Beset by poverty at home, Banke women face horror abroadSeveral debt-ridden Nepali women who illegally visited Gulf nations for jobs are in captivity and crying for help.
For the past month, Pramila Baidar’s husband, Resham Baidar, has been making rounds of various government offices, requesting officials to help him repatriate his ailing wife from Oman. Every time, he has returned disappointed.
“None of the authorities have helped me,” Resham laments, adding that he was in the hospital when his wife left for Oman without informing him four months ago. “She didn’t share her travel plans with anyone in the family fearing we would stop her. She contacted us only when she was taken ill. She needs immediate medical attention and we need to bring her back.”
Pramila, 41, was diagnosed with intestinal cancer a couple of months before she left for the Gulf nation through illegal channels to work there.
The debt burden accumulated during her preliminary treatment is what forced her to make the risky move, says Ajaya Baidar, Pramila’s brother. Since Resham also hasn’t been keeping well for the last few years, the responsibility of caring for him and their two children had fallen solely on Pramila’s shoulders. She took out a loan from a local cooperative last year to cover treatment costs and living expenses. The cooperative threatened Pramila with legal consequences for defaulting on the loan. That was when her neighbour, Rahul Shahi BK, suggested she go aboard to earn money. BK assured her that if she went to Oman, she would get treated for cancer and post recovery, he would arrange a job for her as a domestic help.
“The prospect of getting treated and even earning money was alluring for Pramila,” said Ajaya. “But for the past three months, she has been held hostage in Oman. She contacted me a couple of days ago and told me that the ones holding her have asked her to pay Rs350,000 if she wants to go home. We can’t afford to send the money for her release.”
Pramila flew to Oman from Delhi on November 3 last year. Upon reaching Oman, her health condition worsened, and she frequently lost consciousness. However, instead of providing the promised medical treatment, she was asked to return the money the agents had spent on her travel and stay in Oman.
Pramila is a resident of Pitmari, a squatter settlement in Baijanath Rural Municipality, Banke. The settlement is home to around 600 Dalit families. Most of the families are surviving on loans from local cooperatives and loan sharks. As unemployment is rife for a lack of income earning avenues, several women and girls find their way to Gulf nations through unreliable sources running illegal channels.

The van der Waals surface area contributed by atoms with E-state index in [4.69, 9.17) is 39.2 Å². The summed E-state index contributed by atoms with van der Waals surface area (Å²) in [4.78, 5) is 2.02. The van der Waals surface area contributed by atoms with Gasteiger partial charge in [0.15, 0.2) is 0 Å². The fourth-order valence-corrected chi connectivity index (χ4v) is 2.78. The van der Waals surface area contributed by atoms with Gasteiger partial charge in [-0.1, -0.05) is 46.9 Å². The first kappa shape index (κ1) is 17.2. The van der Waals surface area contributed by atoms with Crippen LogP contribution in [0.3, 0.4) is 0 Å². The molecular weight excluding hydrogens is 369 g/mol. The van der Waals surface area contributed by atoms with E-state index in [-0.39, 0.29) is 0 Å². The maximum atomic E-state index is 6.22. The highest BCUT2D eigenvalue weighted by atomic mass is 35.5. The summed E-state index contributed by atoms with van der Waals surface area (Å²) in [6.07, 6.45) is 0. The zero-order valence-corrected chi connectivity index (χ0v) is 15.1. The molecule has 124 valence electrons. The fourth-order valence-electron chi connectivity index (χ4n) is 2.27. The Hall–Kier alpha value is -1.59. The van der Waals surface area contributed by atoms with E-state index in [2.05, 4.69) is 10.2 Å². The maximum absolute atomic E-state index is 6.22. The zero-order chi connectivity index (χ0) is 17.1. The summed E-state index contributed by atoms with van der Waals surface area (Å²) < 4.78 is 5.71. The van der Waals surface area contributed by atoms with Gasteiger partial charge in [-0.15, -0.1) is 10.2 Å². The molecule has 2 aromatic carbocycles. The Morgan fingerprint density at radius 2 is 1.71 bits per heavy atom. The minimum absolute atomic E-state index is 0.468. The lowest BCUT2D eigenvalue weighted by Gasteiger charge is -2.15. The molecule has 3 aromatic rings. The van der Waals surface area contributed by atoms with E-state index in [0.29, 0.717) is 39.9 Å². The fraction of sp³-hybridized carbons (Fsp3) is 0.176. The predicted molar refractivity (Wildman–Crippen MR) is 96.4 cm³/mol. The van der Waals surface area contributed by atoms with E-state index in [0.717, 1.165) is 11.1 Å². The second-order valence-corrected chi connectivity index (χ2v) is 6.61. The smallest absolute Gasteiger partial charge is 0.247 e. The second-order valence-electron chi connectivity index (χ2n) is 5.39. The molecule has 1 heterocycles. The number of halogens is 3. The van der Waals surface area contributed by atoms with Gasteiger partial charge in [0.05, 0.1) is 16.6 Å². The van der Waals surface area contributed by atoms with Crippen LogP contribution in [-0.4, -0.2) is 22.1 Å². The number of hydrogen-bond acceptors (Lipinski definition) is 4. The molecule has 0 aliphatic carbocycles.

These days, Pitmari is almost empty of womenfolk, says Prakash Bahadur Shahi, chairman of the local unit. “We are running awareness campaigns in settlements like Pitmari so they understand the risk of moving abroad through illegal channels,” said Shahi. “But as they go through illegal channels their families approach us only after the women reach the host countries and fall into an agent’s trap. It becomes very difficult to rescue them.”
The rural municipality is currently collecting data on the exact number of women and girls who have left for Gulf countries and are being held captive. “We are also taking initiatives to bring this growing issue to the notice of the authorities concerned,” Shahi said.
Following several cases of exploitation, the government had prohibited women from going abroad for domestic work in 2017. The ban has been lifted and reimposed multiple times.
Currently, the government has restricted women domestic workers from going to work in nine Gulf countries—Saudi Arabia, Kuwait, the United Arab Emirates, Oman, Bahrain, Iraq, Libya and Lebanon.
Asha Pariyar, a 42-year-old woman from Pitmari, left for Kuwait two months ago and is currently being held captive by local agents, according to her family. Asha too had taken out a loan of Rs500,000 from a cooperative but had defaulted on her monthly instalments.